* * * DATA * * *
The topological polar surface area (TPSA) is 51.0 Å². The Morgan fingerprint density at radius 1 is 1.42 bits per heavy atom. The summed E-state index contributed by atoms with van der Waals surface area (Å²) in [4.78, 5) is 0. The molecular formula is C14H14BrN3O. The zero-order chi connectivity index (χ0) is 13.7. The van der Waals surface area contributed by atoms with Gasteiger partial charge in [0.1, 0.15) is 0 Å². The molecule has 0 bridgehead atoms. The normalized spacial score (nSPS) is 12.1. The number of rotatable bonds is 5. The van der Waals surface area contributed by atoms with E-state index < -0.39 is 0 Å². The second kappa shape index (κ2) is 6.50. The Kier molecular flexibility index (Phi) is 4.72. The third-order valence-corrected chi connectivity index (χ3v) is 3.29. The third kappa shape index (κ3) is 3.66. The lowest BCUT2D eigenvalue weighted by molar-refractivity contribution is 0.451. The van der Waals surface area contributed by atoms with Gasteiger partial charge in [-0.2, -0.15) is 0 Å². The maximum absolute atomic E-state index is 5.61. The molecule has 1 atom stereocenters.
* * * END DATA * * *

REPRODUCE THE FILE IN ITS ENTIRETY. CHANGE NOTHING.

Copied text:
The topological polar surface area (TPSA) is 51.0 Å². The Morgan fingerprint density at radius 1 is 1.42 bits per heavy atom. The summed E-state index contributed by atoms with van der Waals surface area (Å²) in [4.78, 5) is 0. The molecular formula is C14H14BrN3O. The zero-order chi connectivity index (χ0) is 13.7. The van der Waals surface area contributed by atoms with Gasteiger partial charge in [0.1, 0.15) is 0 Å². The molecule has 0 bridgehead atoms. The normalized spacial score (nSPS) is 12.1. The number of rotatable bonds is 5. The van der Waals surface area contributed by atoms with E-state index < -0.39 is 0 Å². The second kappa shape index (κ2) is 6.50. The Kier molecular flexibility index (Phi) is 4.72. The third-order valence-corrected chi connectivity index (χ3v) is 3.29. The third kappa shape index (κ3) is 3.66. The lowest BCUT2D eigenvalue weighted by molar-refractivity contribution is 0.451. The van der Waals surface area contributed by atoms with Gasteiger partial charge in [-0.2, -0.15) is 0 Å². The maximum absolute atomic E-state index is 5.61. The molecule has 1 atom stereocenters.